The Report talks about “how shocks to individual credit and financial markets well within historical norms can propagate and lead to larger global impacts because of knock-on effects, a dearth of policy buffers and extreme starting points in debt levels and asset valuations”.
“A sudden uncoiling of compressed risk premiums, declines in asset prices and rises in volatility would lead to a global financial downturn. With monetary policy in several advanced economies at or close to the effective lower bound, the economic consequences would be magnified by the limited scope for monetary stimulus. Indeed, monetary policy normalization would be stalled in its tracks and reversed in some cases”.
Let’s translate that into plainer English.
The IMF is saying that because both global debt and market valuations are so high, a normal-enough shock to the system could have a much bigger-than-normal effect.
In fact, financial solids might hit the air-con. Very hard.
Central banks have already used up their bags of tricks. So they could only try to stop the financial carnage by cutting interest rates (probably to negative levels) and printing even more money.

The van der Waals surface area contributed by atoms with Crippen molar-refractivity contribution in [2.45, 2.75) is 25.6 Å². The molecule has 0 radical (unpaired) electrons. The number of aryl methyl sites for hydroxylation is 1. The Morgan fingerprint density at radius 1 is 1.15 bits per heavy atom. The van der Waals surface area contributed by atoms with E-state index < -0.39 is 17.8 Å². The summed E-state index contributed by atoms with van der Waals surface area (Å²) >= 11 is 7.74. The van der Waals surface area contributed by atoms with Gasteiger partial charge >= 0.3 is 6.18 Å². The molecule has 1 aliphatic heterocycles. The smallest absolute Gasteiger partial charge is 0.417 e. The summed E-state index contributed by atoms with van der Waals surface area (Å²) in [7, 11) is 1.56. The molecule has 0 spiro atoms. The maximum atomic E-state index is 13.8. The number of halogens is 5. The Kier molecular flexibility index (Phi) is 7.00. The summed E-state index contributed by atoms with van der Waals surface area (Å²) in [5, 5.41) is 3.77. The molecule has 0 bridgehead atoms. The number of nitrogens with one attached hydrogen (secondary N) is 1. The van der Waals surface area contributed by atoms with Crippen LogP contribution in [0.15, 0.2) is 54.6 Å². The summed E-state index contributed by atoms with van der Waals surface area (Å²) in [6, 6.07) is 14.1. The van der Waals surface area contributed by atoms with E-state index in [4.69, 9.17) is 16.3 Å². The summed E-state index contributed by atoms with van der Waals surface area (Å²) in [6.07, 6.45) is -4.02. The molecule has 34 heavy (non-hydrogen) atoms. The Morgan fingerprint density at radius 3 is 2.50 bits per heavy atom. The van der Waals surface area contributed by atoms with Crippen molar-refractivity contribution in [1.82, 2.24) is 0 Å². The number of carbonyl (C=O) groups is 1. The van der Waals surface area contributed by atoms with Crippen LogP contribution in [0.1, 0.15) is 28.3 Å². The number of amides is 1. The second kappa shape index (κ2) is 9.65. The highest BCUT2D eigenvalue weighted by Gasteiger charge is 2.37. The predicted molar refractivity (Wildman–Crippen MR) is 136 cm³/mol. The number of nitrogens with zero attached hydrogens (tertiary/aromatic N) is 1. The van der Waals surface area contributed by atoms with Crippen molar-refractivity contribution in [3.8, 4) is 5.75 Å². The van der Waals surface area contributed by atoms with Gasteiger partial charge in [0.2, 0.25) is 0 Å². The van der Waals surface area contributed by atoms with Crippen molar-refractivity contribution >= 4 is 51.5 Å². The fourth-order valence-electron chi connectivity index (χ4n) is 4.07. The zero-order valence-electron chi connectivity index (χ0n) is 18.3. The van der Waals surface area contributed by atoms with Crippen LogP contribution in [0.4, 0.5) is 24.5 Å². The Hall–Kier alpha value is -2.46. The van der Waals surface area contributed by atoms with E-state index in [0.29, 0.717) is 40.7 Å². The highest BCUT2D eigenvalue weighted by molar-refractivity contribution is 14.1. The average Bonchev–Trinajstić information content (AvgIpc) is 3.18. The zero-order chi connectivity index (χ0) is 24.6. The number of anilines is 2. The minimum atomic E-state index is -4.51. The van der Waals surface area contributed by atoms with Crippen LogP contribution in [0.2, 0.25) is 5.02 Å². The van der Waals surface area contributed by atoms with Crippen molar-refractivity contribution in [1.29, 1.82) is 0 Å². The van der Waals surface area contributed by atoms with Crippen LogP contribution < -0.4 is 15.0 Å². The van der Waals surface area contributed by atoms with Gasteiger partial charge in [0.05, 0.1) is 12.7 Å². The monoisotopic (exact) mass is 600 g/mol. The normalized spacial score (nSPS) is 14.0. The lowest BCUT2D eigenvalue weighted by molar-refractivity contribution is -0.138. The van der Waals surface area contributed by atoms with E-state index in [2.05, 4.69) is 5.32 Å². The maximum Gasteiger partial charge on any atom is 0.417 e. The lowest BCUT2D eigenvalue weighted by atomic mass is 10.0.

Granted, overheated stock and house prices might keep climbing for a while. Lenders remain happy to fund the apparent value increases. Borrowers’ leverage rises further, with investors also taking extra risks in their search for yield.
But this can’t continue. It leaves markets exposed to that “decompression of risk premiums”, says the IMF, i.e. danger levels rising again. In that case, credit spreads – the yield gap between high and lower-quality bonds – will widen.
Starting in early-2020, equity and house prices could drop by up to 15% and 9% each. So markets would freak out about debt sustainability. Risk premiums would jump further. Deleveraging pressure would build as high debt-to-income ratios would make borrowers more vulnerable to more shocks.
The vicious downward spiral
Put another way, we’re looking at a potentially vicious downward spiral.
I’ll precis the rest.